For the sauce:
- Add the vinegar to the reserved julienned ginger. Taste it — if the vinegar is too tart, you can add water by the teaspoon. Once it is to your liking, set the sauce aside.
For shaping the dough/dumplings:
- Line steamer trays with parchment paper. You can lightly oil them to prevent sticking. Remove the sticky dough from the bag — you may need to turn the bag inside out. On a very lightly floured surface, gently shape all of the dough into a ball. Cut the ball in half. Put half of it back in the plastic bag and seal well, pushing out all excess air. Roll the other half into a 10- to 12-inch log. Cut the dough into 12 equal pieces, and roll them into balls. Dust the balls with flour to prevent any sticking.
- Shape each ball into a 3¼-inch-wide wrapper. Keep a one-inch-wide belly in the center of your dumpling wrapper to prevent the soup from leaking out, so it will keep your dumplings consistently thick throughout.
- Thin out the outer rim of each wrapper, keeping the belly intact. To test whether a wrapper is thin enough, hold it up to the light. If you can see the shadow of your fingers through the edges, the wrapper is ready.
For assembling/steaming the dumplings:
- For each dumpling, take a wrapper and hold it in your slightly cupped hand. Scoop up about a tablespoon of filling, position it in the center and press down gently. Use both sets of index fingers and thumbs to pleat and pinch the rim of the dough together to form a closed satchel. Make sure to pinch and twist the dough at the end to completely close your dumpling — you want that soup to stay in.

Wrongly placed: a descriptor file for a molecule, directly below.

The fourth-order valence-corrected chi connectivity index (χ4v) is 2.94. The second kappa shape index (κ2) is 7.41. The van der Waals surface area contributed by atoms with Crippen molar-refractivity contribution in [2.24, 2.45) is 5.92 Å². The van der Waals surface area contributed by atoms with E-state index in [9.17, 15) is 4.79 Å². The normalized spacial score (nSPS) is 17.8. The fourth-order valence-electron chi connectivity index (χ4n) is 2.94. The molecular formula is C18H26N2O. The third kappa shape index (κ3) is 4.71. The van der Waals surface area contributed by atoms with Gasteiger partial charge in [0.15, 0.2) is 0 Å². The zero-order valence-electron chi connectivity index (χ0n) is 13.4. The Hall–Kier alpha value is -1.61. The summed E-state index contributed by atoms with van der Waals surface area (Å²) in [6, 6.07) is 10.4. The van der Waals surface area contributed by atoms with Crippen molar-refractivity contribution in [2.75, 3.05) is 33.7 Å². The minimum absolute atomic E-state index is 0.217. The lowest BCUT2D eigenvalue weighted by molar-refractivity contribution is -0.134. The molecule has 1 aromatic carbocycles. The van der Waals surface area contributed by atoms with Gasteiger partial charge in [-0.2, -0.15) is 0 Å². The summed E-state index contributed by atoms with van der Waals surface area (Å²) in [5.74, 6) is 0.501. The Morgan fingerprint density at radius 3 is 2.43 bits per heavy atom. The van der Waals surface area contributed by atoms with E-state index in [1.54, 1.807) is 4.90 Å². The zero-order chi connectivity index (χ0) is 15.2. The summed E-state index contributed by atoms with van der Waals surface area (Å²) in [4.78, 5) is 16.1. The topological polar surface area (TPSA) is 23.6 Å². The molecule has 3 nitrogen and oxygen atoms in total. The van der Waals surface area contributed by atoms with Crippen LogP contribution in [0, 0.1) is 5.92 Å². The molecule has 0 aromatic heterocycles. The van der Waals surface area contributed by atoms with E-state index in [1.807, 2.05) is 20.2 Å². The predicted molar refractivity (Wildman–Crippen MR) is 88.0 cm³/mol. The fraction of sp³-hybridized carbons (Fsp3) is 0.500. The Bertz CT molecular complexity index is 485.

- Place each finished dumpling in a steamer tray, sealed-side up, spacing them about one inch apart. When you use a metal steamer tray, keep the dumplings at least an inch away from the edge. This is where the condensation will collect.
- Once you have the first round of dumplings ready to steam, shape the dough, shape the dumplings and assemble the dumplings with the remaining dough. Keep the finished dumplings covered with plastic wrap as you make the rest.
- In parchment-lined bamboo steamers, steam each batch of dumplings over boiling water for 6-8 minutes. When the dumplings are done, they will puff up slightly and become translucent.
- Serve immediately with the sauce!